Then I realized once I started getting business that doing the actual work wasn’t exactly my calling. I liked setting the vision – so I hired some people to do the work. And that was great. It freed up my time to focus on what I did well and what made me happy.

But then there were people working for me and I realized I had to develop this thing called Managerial skills.

Ummm… I found managing people compelling at first but then realized it wasn’t really where my time was best invested to help my little company grow. I was an ok manager but there were certainly better people at this than me. So I hired (and continue) to look for people that enjoy ‘managing’ so that I can spend my time doing what I do best – which is strategy, innovation and motivation. That is right, I finally figured out what I’m best at!  I realized early on that focussing on what you are best at makes you happier at work and more productive at your job.

So that is where I currently sit on the dawn of December 2008. Since 2003, I have had a business partner that came and went, numerous people working with me, have developed a great production arm of the company and another amazing business partner (that is like a brother to me!) in India.

We are now a very dynamic and thoughtful group of 60+ people that (I hope!) love and are passionate about what they do! (Update as of 2015 we are now 125+ people!)

I have learned an unbelievable amount and most importantly have grown a great deal since I first started doing business back in 2001.

I have learned many things that I take with me today.  Here is just a small list that I urge everyone to read.

  • Appreciate those that you work with because those are the people you spend more time with in your life then anyone else. They are also the players that are on your team and the ones you count on to help you grow in this big, big world.
  • Understand what peoples goals are in life and help them achieve them.
  • Always be thinking about what you like to do and always push to be the best at it.
  • Make sure you are working with people that are also passionate about what they do.
  • Always be reading and learning from people that have done what you want to do already. If you want to be the best designer – then find people that always push themselves to learn to be better at designing. If you want the best marketing person, then find the person that loves to do research in the industry and treats it like a past time and not a job.  Don’t worry about the money.
  • Don’t put a cap on what you can achieve. If you aren’t growing then you are shrinking.  If you aren’t happy then you are unhappy.

My advice to those that are trying to find their own path in their professional life;

  • Choose to do something you love! Don’t choose to do something in your life that you consider to be ‘work’. Figure out what you are passionate about and do something in that area. I promise you that no matter what it is in life, as long as you are passionate about it – someone will want you! There aren’t enough passionate people.
  • Don’t make it about the money! Be prepared to volunteer or work at a very low salary to get your foot in the door. The hardest thing about transitioning from school to a working life is that you feel you have learned all that you need to and deserve a huge salary. It doesn’t work that way. Find a company you want to work for, a person you want to follow and get your experience. Once you have that experience you will become irreplaceable, have earned the respect of your peers and can get the salary you want.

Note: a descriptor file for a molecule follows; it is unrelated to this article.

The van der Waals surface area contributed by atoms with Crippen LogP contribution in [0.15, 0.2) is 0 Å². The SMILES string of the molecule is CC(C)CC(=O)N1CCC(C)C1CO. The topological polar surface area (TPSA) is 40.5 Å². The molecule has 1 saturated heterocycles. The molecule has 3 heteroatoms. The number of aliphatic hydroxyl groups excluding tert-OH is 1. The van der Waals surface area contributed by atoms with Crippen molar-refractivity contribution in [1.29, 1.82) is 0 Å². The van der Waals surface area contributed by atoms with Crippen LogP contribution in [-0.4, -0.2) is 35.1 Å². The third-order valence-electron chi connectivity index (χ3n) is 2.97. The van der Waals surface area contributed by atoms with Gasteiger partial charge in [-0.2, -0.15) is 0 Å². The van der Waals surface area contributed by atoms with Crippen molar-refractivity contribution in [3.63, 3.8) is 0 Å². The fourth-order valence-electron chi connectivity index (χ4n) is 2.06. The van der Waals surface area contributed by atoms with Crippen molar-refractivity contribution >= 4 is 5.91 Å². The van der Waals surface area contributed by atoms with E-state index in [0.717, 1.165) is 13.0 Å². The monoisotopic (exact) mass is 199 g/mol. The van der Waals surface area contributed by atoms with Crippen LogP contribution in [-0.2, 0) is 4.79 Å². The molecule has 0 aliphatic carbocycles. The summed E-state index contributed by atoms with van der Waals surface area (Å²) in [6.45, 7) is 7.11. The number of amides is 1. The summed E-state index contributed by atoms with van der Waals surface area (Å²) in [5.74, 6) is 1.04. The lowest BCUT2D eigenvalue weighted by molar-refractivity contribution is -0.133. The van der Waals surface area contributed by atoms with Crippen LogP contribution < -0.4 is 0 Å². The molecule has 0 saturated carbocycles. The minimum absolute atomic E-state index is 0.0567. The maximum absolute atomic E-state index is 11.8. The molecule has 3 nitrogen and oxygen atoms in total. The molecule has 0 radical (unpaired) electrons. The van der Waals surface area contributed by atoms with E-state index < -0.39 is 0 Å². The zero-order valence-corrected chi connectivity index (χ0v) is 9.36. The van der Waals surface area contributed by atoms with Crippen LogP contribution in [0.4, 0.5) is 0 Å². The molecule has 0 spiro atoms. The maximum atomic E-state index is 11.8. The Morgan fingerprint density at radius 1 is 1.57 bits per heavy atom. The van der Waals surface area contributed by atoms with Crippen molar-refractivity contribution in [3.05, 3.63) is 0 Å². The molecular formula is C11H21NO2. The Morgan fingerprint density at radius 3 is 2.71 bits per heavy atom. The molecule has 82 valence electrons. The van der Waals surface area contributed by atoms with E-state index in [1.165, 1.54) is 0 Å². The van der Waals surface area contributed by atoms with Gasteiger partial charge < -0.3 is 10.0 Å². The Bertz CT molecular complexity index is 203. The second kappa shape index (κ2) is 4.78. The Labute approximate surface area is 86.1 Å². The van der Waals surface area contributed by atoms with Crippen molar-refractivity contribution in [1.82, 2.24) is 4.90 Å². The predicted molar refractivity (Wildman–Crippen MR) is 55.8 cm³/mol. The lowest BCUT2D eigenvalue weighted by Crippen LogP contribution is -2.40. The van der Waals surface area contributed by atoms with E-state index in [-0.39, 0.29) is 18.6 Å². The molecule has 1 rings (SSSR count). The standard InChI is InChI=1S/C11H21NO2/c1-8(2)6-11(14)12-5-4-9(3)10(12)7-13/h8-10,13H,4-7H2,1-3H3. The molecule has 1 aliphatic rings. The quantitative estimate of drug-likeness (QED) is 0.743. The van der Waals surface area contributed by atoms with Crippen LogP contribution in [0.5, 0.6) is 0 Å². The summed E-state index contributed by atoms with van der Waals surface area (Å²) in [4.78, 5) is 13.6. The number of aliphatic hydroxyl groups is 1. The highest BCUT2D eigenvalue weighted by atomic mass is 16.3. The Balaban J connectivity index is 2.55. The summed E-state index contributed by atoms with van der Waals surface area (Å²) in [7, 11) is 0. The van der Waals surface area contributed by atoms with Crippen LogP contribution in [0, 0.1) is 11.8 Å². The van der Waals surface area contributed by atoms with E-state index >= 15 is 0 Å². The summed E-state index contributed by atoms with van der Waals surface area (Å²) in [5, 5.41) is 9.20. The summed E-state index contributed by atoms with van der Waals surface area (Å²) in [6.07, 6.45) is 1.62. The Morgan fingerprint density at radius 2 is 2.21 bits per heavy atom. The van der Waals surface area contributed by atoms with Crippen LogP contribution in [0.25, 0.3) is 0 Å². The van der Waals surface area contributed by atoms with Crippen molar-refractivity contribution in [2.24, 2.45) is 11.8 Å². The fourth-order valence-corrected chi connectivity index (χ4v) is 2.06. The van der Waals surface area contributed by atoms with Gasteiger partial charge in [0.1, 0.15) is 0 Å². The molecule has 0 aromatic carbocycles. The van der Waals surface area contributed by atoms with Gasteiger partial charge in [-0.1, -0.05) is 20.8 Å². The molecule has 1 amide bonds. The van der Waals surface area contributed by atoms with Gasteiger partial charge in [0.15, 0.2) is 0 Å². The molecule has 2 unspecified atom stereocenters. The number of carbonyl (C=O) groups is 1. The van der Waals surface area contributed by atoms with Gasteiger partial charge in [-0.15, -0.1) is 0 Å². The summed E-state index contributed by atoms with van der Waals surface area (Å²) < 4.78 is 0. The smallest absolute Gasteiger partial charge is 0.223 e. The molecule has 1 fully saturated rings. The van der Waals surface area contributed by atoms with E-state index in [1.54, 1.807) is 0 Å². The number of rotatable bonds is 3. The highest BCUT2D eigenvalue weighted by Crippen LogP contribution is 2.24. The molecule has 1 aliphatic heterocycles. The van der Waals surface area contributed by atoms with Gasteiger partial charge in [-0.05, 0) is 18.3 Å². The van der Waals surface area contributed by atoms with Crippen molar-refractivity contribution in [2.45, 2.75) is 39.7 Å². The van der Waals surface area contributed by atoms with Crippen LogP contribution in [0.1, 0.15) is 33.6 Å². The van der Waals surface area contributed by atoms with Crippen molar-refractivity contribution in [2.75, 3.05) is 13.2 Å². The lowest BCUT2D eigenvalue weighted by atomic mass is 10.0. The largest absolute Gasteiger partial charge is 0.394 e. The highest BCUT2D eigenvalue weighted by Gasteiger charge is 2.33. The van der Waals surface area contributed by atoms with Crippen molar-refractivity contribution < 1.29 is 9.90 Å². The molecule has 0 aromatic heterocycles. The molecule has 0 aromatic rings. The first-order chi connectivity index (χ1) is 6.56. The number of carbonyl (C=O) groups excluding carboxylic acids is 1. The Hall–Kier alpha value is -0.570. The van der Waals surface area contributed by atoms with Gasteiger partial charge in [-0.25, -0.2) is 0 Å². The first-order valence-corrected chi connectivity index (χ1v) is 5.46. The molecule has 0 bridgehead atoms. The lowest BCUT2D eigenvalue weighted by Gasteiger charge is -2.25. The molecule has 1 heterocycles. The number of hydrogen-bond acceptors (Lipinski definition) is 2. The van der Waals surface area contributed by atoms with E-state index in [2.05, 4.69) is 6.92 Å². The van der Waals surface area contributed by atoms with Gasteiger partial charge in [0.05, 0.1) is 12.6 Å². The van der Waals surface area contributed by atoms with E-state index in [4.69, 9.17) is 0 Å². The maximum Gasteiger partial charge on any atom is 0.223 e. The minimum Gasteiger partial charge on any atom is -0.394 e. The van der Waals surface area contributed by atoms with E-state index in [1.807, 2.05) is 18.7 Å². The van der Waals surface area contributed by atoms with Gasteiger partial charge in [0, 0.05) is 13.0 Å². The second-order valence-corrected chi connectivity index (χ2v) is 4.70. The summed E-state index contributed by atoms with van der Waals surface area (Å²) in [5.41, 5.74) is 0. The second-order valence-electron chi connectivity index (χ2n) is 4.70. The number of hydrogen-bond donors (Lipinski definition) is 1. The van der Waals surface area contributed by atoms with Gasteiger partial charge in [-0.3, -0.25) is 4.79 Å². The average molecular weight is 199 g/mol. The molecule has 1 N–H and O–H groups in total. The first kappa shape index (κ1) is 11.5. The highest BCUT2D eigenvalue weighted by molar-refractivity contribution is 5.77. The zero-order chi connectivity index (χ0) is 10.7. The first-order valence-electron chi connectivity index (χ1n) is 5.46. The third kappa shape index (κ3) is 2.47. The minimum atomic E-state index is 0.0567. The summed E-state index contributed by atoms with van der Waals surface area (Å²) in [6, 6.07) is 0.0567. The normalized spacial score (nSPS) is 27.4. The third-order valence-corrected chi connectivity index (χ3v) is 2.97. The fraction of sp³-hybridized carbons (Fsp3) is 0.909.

• Respect your leader! No matter who you are you never know it all. I remember being 25 and thinking I was smarter than everyone, well Im alot smarter now then when I was 25 and you will be too. Choose a job where you respect your leader. Tell them you want to learn from them, and sponge all the information so that their wisdom becomes your wisdom. You will gain knowledge from those above you and you will also likely gain the appreciation (and flattery) of the person you are learning from.
  • The grass isn’t always greener – If you have a job that challenges you, motivates you and that you are passionate about it likely means that you enjoy your job. I would highly advise anyone AGAINST leaving their job for monetary reasons. Remember that money can’t bring you happiness. You spend more time working then you do with your spouse, family or even sleeping! That new, higher paying job, does not mean that the culture of business ideals will be the same as the one you are at now. So unless you are truly unhappy at your current job – don’t leave. If money is the reason for your unhappiness discuss it with your leader before it becomes a problem. Chances are that if you truly are passionate about your job your leader will do what it takes to keep you.

So there ya have it! A first post!

I am currently writing this from our Production Centre in India. On this trip I learned a new quote that I feel very strongly about for anyone that lives in our world in general – whether you love to be a technician that gets your hands dirty, a manager that likes to build systems or a visionary that has big ideas;

“Do not fear death,
You do not have to live forever,
You just have to live.”

If you liked this post please feel free to comment!

2 Comments so far:

  1. Nitin J says:

    This was a very profound post DJ inspired to a large extent by ” E-Myth Revisited”. What i liked was that something so compelling and thought provoking was without rhetoric. It prodded me to think and instances where i could relate to what you wrote in my life.
    Goals & growth of a company will be centered around personal wants & wishes of the owner, and I see in this post clearly that its not profit. Its CAUSE! What makes a terrorist or an evangelist so passionate? Its the sense of cause. Once we begin enjoying what we do; not matter in which phase of growth we are ( technician, planner or visionary we will set the stage for incremental innovation ( small improvements because we believe in a cause)
    I was reading the Biography of an Antarctic explorer called Ernest Shackleton and i watched the documentary recently and i wish every body in this company did that. His legendary survival journey across Antarctica with 26 men marching them as one unit on the most uninhabitable planet in the world for two year till they could be rescued is the stuff of management studies across the world.

  2. Belinda says:

    I somehow stumbled on your website as I saw your profile on Instagram pop up…truly POWERFUL & INSPIRING! I continue to be energised. You speak my language and I look forward to learn and grow from you …Bless, Belinda

Leave a Reply

Your email address will not be published. Required fields are marked *